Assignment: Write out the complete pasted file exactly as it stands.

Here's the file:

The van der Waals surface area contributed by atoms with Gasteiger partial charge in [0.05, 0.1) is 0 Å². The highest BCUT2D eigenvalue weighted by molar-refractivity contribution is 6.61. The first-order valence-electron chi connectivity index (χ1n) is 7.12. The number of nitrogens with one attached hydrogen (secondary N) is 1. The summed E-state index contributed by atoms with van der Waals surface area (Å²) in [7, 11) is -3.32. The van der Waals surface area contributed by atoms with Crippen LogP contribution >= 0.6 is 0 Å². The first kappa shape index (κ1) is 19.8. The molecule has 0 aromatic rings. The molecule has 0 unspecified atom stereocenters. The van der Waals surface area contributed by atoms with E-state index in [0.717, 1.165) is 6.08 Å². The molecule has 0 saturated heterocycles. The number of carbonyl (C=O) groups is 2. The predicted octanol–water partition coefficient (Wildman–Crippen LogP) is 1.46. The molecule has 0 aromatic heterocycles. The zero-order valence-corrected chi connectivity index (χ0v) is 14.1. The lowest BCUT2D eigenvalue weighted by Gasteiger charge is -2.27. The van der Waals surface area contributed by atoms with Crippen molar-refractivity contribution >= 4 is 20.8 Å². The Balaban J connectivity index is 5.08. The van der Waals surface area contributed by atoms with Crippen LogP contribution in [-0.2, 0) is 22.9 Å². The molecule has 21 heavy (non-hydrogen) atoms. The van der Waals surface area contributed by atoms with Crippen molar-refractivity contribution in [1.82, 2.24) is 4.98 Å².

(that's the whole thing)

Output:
The van der Waals surface area contributed by atoms with Gasteiger partial charge in [0.05, 0.1) is 0 Å². The highest BCUT2D eigenvalue weighted by molar-refractivity contribution is 6.61. The first-order valence-electron chi connectivity index (χ1n) is 7.12. The number of nitrogens with one attached hydrogen (secondary N) is 1. The summed E-state index contributed by atoms with van der Waals surface area (Å²) in [7, 11) is -3.32. The van der Waals surface area contributed by atoms with Crippen LogP contribution >= 0.6 is 0 Å². The first kappa shape index (κ1) is 19.8. The molecule has 0 aromatic rings. The molecule has 0 unspecified atom stereocenters. The van der Waals surface area contributed by atoms with E-state index in [0.717, 1.165) is 6.08 Å². The molecule has 0 saturated heterocycles. The number of carbonyl (C=O) groups is 2. The predicted octanol–water partition coefficient (Wildman–Crippen LogP) is 1.46. The molecule has 0 aromatic heterocycles. The zero-order valence-corrected chi connectivity index (χ0v) is 14.1. The lowest BCUT2D eigenvalue weighted by Gasteiger charge is -2.27. The van der Waals surface area contributed by atoms with Crippen molar-refractivity contribution >= 4 is 20.8 Å². The Balaban J connectivity index is 5.08. The van der Waals surface area contributed by atoms with Crippen LogP contribution in [-0.2, 0) is 22.9 Å². The molecule has 21 heavy (non-hydrogen) atoms. The van der Waals surface area contributed by atoms with Crippen molar-refractivity contribution in [1.82, 2.24) is 4.98 Å².